International Women’s Day (IWD), celebrated annually on March 8th, is an important day that highlights the achievements of women around the world and serves as a reminder of the ongoing struggle for gender equality.
Apart from celebrating women’s achievements and advocating women’s rights, it also helps raise awareness about gender inequality which is still predominant in workplaces around the world. This year’s theme for IWD is DigitALL: Innovation and technology for gender equality.
A report by OfferZen, South Africa’s largest developer job marketplace on the State of the South Africa Software Developer Nation found that the gender pay gap in South African tech continues to widen: Among entry-level developers, the gender pay gap has increased to 13.2 per cent, up from 6.4 per cent in 2022. At senior levels, the gap has widened from 16.3 per cent to 25.7 per cent. The findings were based on a survey of over 4500 developers.
While the figures are sobering, OfferZen’s CEO and Co-founder Phil Joubert encourages HR and People team leads to consider the nuance behind the data. “It’s easy to reduce the data to a headline, but there are multiple factors at play here. This includes the fact that male developers start coding earlier than women developers. Women, regardless of their profession, also continue to shoulder most of the child-rearing responsibilities, often taking time out from their careers.”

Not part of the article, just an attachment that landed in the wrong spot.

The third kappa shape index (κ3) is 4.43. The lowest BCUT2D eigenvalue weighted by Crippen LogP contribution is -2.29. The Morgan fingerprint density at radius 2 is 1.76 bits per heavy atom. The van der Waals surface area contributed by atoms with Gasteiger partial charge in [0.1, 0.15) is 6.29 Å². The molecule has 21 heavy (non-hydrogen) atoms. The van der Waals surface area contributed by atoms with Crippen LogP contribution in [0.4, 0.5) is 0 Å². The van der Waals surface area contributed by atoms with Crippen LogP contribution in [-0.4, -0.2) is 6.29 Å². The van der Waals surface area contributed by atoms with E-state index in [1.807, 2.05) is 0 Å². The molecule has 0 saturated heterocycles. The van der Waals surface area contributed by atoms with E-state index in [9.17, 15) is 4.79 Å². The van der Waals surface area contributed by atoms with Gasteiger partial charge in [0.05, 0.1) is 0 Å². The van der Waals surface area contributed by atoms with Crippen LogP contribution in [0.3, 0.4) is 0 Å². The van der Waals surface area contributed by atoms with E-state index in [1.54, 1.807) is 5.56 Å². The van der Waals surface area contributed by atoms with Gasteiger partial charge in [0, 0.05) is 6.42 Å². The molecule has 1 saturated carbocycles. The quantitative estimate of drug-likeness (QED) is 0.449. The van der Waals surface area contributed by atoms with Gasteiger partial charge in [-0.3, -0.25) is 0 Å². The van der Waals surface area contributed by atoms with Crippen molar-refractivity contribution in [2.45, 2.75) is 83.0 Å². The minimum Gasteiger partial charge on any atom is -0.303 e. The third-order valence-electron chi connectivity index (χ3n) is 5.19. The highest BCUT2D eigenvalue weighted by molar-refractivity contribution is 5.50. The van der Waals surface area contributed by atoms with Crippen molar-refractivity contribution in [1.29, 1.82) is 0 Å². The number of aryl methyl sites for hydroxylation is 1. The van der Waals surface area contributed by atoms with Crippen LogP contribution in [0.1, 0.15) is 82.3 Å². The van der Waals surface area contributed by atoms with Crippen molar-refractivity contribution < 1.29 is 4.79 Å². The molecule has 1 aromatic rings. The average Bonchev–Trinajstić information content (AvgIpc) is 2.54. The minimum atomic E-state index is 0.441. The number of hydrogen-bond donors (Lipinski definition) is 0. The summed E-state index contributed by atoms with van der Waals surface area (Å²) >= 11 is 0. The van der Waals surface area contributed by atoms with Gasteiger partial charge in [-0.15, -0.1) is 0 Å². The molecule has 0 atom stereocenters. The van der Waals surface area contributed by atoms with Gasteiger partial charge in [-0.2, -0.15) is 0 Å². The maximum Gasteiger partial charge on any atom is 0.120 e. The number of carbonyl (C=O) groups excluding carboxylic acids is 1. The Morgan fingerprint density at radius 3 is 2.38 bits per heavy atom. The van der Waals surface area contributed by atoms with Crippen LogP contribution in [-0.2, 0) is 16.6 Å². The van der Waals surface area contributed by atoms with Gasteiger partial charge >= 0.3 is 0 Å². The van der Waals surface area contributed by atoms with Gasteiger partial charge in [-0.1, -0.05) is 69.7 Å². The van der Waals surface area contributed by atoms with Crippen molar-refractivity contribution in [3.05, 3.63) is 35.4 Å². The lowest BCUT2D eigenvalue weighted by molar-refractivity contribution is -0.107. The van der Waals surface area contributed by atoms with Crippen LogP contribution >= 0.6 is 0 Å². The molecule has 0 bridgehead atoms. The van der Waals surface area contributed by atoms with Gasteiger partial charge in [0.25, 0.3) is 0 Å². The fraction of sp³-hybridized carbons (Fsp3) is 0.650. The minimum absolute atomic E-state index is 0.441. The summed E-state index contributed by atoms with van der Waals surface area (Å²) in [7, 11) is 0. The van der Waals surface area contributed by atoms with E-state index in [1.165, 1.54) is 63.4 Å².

In 2019, OfferZen’s annual report found that over 50 per cent of male developers start coding before the age of 18 years, compared to only 33 per cent of women. OfferZen data found that developers who start coding earlier in life earn higher starting salaries and, as a result, earn more throughout their careers.
“Discrimination is real, but only one factor in the growing gender pay gap in tech. Globally, the trend is moving in a positive direction, but there’s still much to be done. Local companies should reflect on their compensation and ensure that women in tech are being fairly compensated. Reducing the gender pay gap inside companies will help retain high-quality tech talent in a competitive hiring market,” Joubert advises.
High inflation is affecting South African developers’ real salary growth
The good news for South African software developers, according to the report, is that their salaries have increased, despite the global slowdown in tech. Junior developers saw the biggest increase in 2022 at 19.4 per cent compared to 2021. Senior developers have also seen increases of an average of 6.2 per cent, but year-on-year salary growth halved compared to 2022.
While developer salaries continue to increase, the report says, higher-than-average inflation is eating into real salary growth. When adjusted for inflation, entry-level developers are the best off with real earning growth at about 11 per cent, while the salaries of developers with more experience grew by less than 2 per cent.
Cape Town retains the top spot for developer salaries in 2022, with Johannesburg, Durban, and Pretoria catching up at the more senior levels. Gauteng-based developers with more than ten years of experience are separated by less than a 2 per cent difference in salary when compared to Cape Town-based developers.
“With more than half of South African developers working at fully remote companies, we expect the salary difference between cities to decrease even further in the coming years,” says Joubert.